Each visit above was part of a tour, an increasingly popular and controversial genre of travel known as Poverty Tourism. Each visit left a profound impact, and each had me wondering whether I was at the forefront of an important new travel trend, or a mutually exploitative human zoo. It is estimated that over 830 million people live in urban slums, most below the breadline, in appalling conditions. I’m going to guestimate that international leisure tourists make up zero percent of that population. An encounter between the two groups is unprecedented and certainly unusual, but is it beneficial?
La Chureca is the name of Managua’s city garbage dump, a burning post-apocalyptic nightmare covered in shapeless grey muck. Over 175 families live here, surviving on as little as $1-$2 a day, by turning in plastic for recycling, or salvaging goods of value. Malnutrition is rife, sanitation non-existent, and many kids are hooked on glue. NGO’s are working with the families to improve the situation. Nica Hope helps take children out the dump, to put them in school, teach them skills, and show them a way out. Deanna Ford, an American who founded Nica Hope takes me into La Chureca to show me exactly what she’s up against. The air is acrid, and the flow of garbage trucks constant. On the ground, I walk amongst plastics, bones, rotting food, candy wrappers, broken syringes. Children caked in dirt are barefoot, but two boys play with marbles, like boys anywhere. Deanna takes groups here in the hope they will donate to her cause, sponsor a child, and learn about the realities of this urban slum. “I am aware of tour companies bringing groups in, where they stay in the car, take photos and leave,” she tells me. The human zoo helps nobody, and exploits everyone. Watching Deanna play with the kids, showing them respect, and selflessly doing anything she can to help, I realize that even amongst all this trash, she embodies the most valuable treasure of all: compassion and hope.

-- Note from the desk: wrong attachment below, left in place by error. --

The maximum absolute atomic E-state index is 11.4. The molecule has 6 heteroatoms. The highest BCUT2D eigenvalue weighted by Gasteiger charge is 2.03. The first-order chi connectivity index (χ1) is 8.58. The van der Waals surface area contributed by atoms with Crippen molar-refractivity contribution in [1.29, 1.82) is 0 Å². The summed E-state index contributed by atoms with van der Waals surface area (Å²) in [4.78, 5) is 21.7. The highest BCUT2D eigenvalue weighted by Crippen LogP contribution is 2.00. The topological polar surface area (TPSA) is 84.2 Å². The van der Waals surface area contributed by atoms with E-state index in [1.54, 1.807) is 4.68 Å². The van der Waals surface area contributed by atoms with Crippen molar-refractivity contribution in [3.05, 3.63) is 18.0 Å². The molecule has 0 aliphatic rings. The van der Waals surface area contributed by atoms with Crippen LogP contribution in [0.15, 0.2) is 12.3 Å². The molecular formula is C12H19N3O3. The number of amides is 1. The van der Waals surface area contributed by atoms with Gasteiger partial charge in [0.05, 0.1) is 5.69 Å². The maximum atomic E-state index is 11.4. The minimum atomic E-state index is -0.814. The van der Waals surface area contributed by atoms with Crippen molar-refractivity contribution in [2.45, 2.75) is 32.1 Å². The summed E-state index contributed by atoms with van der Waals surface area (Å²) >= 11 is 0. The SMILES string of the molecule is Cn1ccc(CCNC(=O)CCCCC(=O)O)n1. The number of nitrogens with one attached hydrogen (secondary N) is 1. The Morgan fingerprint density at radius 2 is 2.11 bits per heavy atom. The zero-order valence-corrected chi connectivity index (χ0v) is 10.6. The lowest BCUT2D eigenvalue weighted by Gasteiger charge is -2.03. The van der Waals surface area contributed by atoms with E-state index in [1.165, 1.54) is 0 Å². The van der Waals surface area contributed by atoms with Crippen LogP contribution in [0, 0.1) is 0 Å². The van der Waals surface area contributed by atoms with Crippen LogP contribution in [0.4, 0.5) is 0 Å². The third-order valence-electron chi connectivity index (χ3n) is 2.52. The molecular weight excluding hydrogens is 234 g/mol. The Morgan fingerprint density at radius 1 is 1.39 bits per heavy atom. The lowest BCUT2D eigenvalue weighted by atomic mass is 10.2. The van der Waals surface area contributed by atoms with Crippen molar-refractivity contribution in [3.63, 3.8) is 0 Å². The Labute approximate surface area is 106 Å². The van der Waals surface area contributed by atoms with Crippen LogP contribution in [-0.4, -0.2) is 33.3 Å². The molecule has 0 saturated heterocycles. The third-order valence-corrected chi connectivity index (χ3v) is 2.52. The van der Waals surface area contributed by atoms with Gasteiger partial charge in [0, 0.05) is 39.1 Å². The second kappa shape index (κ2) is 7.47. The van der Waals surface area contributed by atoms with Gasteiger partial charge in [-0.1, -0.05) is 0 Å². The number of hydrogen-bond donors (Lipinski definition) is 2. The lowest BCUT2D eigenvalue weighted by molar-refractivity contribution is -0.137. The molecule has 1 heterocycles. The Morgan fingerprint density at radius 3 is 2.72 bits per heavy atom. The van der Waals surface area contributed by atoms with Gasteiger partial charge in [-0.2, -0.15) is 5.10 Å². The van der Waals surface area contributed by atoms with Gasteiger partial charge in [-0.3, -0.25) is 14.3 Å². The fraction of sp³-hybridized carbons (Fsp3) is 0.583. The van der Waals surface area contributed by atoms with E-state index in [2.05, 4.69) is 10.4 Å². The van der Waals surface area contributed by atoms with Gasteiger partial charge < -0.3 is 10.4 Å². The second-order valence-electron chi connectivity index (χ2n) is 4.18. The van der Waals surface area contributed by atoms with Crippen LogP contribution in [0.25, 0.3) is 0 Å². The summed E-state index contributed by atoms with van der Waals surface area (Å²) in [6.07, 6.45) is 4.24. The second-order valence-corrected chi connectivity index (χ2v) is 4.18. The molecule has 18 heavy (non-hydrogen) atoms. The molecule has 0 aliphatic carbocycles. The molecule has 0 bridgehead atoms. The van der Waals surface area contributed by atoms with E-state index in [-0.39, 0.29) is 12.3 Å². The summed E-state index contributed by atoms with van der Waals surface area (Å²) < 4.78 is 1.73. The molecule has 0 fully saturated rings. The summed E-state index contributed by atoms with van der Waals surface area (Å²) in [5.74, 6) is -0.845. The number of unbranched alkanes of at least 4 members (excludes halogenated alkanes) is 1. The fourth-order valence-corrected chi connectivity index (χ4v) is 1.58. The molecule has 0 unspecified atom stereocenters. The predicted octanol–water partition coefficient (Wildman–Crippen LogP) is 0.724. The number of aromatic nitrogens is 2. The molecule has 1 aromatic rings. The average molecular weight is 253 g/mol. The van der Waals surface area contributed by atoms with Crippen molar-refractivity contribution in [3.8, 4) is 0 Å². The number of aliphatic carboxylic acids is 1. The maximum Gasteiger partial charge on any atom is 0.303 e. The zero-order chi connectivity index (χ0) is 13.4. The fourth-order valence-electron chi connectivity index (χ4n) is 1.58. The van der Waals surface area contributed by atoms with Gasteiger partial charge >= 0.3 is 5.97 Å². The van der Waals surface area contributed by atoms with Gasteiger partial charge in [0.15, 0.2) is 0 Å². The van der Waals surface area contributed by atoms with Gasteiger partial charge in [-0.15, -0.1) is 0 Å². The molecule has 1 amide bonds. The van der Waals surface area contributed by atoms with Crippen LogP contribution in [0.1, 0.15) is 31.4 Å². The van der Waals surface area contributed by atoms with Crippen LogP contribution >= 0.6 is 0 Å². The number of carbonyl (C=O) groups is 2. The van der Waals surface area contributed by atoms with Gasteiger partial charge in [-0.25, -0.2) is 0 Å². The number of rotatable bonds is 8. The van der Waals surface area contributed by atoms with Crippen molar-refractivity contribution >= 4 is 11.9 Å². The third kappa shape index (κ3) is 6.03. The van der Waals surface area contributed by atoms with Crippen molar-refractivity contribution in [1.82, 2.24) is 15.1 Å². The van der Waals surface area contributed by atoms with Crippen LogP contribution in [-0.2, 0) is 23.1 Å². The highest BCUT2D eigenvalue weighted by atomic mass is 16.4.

Poverty tours run the gamut of taste and function, depending on the company or organization, the people you’re with, and the place you’re visiting. While some may challenge the ethical value of visiting a foreign slum, there’s no doubt it sheds a fascinating insight on a shocking component of urban reality. In the end, anything that brings people together, across the widest of income or cultural gaps, can only be a good thing.